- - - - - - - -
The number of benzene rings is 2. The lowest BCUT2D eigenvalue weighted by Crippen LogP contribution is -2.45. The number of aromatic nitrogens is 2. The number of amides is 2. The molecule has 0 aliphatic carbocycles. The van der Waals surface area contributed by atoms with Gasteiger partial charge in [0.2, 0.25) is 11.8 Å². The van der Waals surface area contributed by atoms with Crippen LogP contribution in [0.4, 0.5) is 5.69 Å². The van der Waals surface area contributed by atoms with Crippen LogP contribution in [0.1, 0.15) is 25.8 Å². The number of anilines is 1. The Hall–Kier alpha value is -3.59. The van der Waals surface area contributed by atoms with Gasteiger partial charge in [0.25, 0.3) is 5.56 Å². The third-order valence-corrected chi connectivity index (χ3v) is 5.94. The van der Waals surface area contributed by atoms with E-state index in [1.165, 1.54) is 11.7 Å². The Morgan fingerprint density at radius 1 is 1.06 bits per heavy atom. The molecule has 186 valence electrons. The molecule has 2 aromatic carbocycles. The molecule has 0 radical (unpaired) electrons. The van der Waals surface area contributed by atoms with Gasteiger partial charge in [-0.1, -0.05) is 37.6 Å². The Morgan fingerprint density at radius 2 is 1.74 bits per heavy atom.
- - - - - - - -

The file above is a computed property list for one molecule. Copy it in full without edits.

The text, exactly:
The number of benzene rings is 2. The lowest BCUT2D eigenvalue weighted by Crippen LogP contribution is -2.45. The number of aromatic nitrogens is 2. The number of amides is 2. The molecule has 0 aliphatic carbocycles. The van der Waals surface area contributed by atoms with Gasteiger partial charge in [0.2, 0.25) is 11.8 Å². The van der Waals surface area contributed by atoms with Crippen LogP contribution in [0.4, 0.5) is 5.69 Å². The van der Waals surface area contributed by atoms with Crippen LogP contribution in [0.1, 0.15) is 25.8 Å². The number of anilines is 1. The Hall–Kier alpha value is -3.59. The van der Waals surface area contributed by atoms with Gasteiger partial charge in [0.25, 0.3) is 5.56 Å². The third-order valence-corrected chi connectivity index (χ3v) is 5.94. The van der Waals surface area contributed by atoms with E-state index in [1.165, 1.54) is 11.7 Å². The Morgan fingerprint density at radius 1 is 1.06 bits per heavy atom. The molecule has 186 valence electrons. The molecule has 2 aromatic carbocycles. The molecule has 0 radical (unpaired) electrons. The van der Waals surface area contributed by atoms with Gasteiger partial charge in [-0.1, -0.05) is 37.6 Å². The Morgan fingerprint density at radius 2 is 1.74 bits per heavy atom.